More than a full century was needed for schools to adopt fully the "modern" technology of paper. But it was and is an inescapable evolution: as schools have to prepare children to be the responsible citizens of the future, they have to follow the evolution of society. And sooner or later, they will have to accept and use fully all the aspects of modern information technology.
Actually, that technology is still complicated, needing sophisticated and not so portable devices, connections, wires, telephone lines, But wireless communications (so called WiFi Lilypads) are on their way (and already implemented in some schools), flexible screens do exist and will be widespread in the near future. One does not need a crystal ball to predict that pen-like computers, such as the one represented below, offering everywhere instant and wireless access to the Internet, will become part of the normal equipment of every student (if you want to, you can take a look at a video of Philips Research showing this technology)
The venue of textbooks broadened the horizon of learners: they were no longer dependant upon the spoken word of a teacher, but had access to other sources of information, with more and richer details than any teacher could ever give them, with better illustrations, better structured learning materials, better graphics,
Computers, through their lightening fast access to the Internet, shall broaden the learners' horizon even more. Instead of a couple of hundred pages of information, they will open millions of pages of information, offering much more than the best textbook can:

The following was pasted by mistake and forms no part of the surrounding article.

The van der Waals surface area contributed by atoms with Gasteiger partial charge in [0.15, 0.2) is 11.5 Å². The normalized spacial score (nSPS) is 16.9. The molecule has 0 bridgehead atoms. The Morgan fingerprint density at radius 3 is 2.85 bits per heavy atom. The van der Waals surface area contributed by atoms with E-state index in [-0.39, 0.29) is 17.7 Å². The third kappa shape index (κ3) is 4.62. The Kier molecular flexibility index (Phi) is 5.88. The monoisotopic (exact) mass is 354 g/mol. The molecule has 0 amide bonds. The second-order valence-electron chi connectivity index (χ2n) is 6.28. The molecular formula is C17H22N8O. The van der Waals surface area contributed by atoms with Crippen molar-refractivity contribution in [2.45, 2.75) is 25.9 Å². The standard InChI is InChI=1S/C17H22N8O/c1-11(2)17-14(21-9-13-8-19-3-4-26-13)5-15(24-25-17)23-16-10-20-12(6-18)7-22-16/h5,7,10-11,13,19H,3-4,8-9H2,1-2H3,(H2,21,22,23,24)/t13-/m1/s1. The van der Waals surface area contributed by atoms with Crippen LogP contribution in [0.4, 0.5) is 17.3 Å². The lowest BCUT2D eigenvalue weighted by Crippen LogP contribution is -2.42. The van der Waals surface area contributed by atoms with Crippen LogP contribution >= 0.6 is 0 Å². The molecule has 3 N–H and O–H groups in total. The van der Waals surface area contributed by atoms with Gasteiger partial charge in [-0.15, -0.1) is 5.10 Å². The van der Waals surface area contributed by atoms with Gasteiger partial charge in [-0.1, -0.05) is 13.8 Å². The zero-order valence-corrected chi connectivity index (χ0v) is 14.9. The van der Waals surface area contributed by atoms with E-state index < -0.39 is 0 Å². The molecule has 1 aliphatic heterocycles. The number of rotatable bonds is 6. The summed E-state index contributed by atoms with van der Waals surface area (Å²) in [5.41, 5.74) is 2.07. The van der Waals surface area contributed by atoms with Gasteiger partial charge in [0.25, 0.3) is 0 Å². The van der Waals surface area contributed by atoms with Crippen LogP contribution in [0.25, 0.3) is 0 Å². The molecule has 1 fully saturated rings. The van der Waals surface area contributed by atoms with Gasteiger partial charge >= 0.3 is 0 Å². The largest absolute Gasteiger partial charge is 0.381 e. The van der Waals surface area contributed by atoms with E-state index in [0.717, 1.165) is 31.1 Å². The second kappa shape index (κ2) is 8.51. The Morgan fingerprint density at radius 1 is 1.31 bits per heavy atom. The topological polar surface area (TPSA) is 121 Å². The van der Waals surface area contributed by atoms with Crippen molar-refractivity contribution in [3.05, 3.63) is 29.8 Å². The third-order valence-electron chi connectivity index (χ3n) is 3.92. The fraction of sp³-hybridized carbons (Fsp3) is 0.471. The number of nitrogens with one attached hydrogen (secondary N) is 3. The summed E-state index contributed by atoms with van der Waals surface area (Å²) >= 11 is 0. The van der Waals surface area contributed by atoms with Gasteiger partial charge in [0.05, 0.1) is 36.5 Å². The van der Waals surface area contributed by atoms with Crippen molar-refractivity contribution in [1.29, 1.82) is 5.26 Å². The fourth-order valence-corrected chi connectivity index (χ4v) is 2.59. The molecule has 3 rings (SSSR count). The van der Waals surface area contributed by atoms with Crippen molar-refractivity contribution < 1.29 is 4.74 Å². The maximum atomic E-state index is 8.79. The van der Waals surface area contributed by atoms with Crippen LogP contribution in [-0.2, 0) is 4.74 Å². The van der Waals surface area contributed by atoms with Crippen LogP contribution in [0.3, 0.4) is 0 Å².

Even with the best textbook, learners are still dependant upon the interaction with human teachers who can evaluate if they correctly understood and assimilated what they learned. A textbook simply can not take care of the material organisation of the learning process, can not correct an exercise, can not grade a student and can not give the necessary individual feedback.
What will electronic teaching programs offer more than the combination textbook + teacher ? Of course, they will never be capable to replace direct human contact. But, because they will not have to cope with 20 or 30 students listening at the same time to the same words, they will be able to give full and undivided attention to every student. In this way, they will be able to really individualise the learning process. Not aiming, like a human teacher in his class has to, at a general mean level, technology supported learning will be offering to every student what he needs when he needs it, presented in the way that suits him best. Oceans of data and rivers of knowledge will be open to all, whenever and wherever they want. In this way, teachers will no longer be the source of knowledge, but will be able to concentrate on the noblest part of their task: organise educational experiences adapted to individuals.
Ellen Key’s impossible dream will come true, more than a century later.